It has been reported that telomere attrition may be affected by factors such as smoking, oxidative stress or obesity [33][35]. Recently a prospective case-control study in breast cancer suggested that telomere shortening mainly occurs after diagnosis, as an effect of chemotherapy or other aspects of disease progression [16]. However, the observed telomere shortening in unaffected BRCA mutation carrier daughters, as well as shorter telomere length in hereditary versus sporadic cases, although they followed similar therapeutic strategies, indicate that telomere shortening is largely influenced by genetic events. Nevertheless, the results are limited by the absence of data regarding timing of the sample draw, and the application of any chemotherapy. Our results showing that telomeres of affected women from BRCA1 and BRCA2 families were significantly shorter than normal controls suggest that these genes might be involved in telomere regulation. Similarly, we can speculate that other genes involved in telomere maintenance could also be susceptibility genes that explain at least part of the BRCAX families with short telomeres.

Telomeres were shorter in affected mutation carriers versus non carriers and, moreover, we found that telomeres shortened in successive generations in affected families comparing with controls, suggesting that this is a plausible mechanism explaining the observed anticipation effect in familial breast cancer. We can speculate that mutations in BRCA1/2 or other genes induce faster telomere attrition during life time increasing the probability of genomic instability and the risk of developing breast cancer. Breast cancer would develop, first as a consequence of the inherited mutation, as this is the critical risk factor, and then the telomere length could modify the age at which the cancer would appear, as shorter telomeres at birth would reach dramatic genetic instability earlier that longer ones. On the other hand, telomere shortening could be a process mainly associated with the presence of mutations in BRCA1/2, or some other genes, regardless of the disease pathophysiology or age of presentation. Interestingly, we found four families in which daughters showed shorter telomeres than their mothers although the age of breast cancer was not anticipated with respect their mothers (Table 4), indicating that other genetic modifiers or environmental factors would be also determining the age of onset of breast cancer.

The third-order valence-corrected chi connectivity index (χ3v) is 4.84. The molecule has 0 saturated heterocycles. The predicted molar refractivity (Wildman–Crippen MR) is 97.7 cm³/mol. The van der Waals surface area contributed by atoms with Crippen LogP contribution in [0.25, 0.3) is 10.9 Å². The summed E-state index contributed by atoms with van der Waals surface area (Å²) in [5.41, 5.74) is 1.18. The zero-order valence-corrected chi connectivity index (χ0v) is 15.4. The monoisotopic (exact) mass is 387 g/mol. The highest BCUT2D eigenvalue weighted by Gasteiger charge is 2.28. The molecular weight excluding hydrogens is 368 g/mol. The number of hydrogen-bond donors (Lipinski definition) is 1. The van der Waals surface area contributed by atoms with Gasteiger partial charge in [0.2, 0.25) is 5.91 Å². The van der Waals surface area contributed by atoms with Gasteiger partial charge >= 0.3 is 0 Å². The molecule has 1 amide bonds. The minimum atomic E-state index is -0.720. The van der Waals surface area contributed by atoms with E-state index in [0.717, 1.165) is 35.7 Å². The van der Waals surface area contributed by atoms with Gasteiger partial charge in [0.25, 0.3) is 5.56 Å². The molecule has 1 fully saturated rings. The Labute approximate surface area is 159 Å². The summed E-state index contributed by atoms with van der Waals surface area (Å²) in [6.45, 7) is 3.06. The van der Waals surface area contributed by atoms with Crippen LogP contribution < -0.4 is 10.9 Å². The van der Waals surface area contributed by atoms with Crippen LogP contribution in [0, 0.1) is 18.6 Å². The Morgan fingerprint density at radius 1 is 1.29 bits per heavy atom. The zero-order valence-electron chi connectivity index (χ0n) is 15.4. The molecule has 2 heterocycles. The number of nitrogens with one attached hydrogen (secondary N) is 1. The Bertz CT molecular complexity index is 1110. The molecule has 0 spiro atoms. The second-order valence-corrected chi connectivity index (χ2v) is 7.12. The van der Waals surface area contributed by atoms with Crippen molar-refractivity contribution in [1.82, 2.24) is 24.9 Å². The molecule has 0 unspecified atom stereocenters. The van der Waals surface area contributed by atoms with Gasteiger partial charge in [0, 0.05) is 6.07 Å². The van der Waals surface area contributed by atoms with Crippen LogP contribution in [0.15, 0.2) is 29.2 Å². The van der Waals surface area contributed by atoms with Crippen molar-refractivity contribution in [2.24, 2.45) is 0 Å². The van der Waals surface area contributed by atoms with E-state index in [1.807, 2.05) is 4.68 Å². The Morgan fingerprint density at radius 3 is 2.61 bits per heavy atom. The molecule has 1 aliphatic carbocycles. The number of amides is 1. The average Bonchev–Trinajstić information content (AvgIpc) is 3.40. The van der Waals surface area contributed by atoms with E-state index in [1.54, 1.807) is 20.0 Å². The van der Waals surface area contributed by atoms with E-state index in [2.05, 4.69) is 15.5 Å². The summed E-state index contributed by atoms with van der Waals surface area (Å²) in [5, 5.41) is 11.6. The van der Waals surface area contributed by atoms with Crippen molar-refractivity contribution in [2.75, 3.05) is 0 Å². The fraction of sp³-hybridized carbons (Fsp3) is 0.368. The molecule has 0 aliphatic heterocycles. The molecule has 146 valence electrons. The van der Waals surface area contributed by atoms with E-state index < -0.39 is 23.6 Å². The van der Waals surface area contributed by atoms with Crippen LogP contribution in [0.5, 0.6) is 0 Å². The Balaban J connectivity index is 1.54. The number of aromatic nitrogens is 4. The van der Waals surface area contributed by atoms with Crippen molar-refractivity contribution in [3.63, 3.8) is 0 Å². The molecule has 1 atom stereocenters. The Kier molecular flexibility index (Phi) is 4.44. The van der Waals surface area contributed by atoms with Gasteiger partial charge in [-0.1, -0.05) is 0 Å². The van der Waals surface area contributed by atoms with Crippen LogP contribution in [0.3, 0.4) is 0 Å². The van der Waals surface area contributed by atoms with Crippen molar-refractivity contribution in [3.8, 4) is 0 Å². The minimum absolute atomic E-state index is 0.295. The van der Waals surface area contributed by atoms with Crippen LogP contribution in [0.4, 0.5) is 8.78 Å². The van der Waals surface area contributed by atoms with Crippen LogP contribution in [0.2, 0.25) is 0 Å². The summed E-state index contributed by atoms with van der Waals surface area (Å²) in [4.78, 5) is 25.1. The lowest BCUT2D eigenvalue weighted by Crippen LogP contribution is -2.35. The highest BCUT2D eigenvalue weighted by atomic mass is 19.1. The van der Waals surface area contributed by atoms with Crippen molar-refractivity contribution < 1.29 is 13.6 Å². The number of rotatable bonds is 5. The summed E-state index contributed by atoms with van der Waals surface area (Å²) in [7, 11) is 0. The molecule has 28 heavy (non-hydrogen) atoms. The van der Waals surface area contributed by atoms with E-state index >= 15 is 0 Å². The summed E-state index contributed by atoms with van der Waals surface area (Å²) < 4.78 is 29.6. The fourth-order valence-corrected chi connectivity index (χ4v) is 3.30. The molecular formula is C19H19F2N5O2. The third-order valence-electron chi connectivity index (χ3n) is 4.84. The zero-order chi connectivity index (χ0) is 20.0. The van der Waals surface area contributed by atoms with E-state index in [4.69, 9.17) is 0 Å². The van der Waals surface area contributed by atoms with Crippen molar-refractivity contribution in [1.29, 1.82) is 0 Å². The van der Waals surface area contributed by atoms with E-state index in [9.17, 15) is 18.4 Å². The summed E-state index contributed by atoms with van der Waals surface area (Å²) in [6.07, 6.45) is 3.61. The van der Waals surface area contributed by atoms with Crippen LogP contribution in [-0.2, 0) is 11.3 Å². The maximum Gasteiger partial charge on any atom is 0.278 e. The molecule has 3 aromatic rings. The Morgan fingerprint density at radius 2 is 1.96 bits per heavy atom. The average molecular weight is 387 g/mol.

Telomere length variations as well as different telomere erosion rates were observed within the different lymphocyte subsets [36], [37]. In our study we used unselected peripheral blood leukocytes to estimate telomere lengths and then it could be affected by cell-to-cell variations. Selection of specific lymphocyte subpopulation would provide a more refined knowledge of the role that telomere length could have in cancer risk assessment.

The fact that telomere shortening has been associated with anticipation in other diseases, such as dyskeratosis congenita [13], as well as Li-Fraumeni Syndrome [7], suggest that telomere shortening may be responsible for genetic anticipation in a wide spectrum of genetic diseases.

Our findings indicate that the study of telomere length would be of relevance in the clinical surveillance and design of appropriate screening tests for patients with familial breast cancer.

Materials and Methods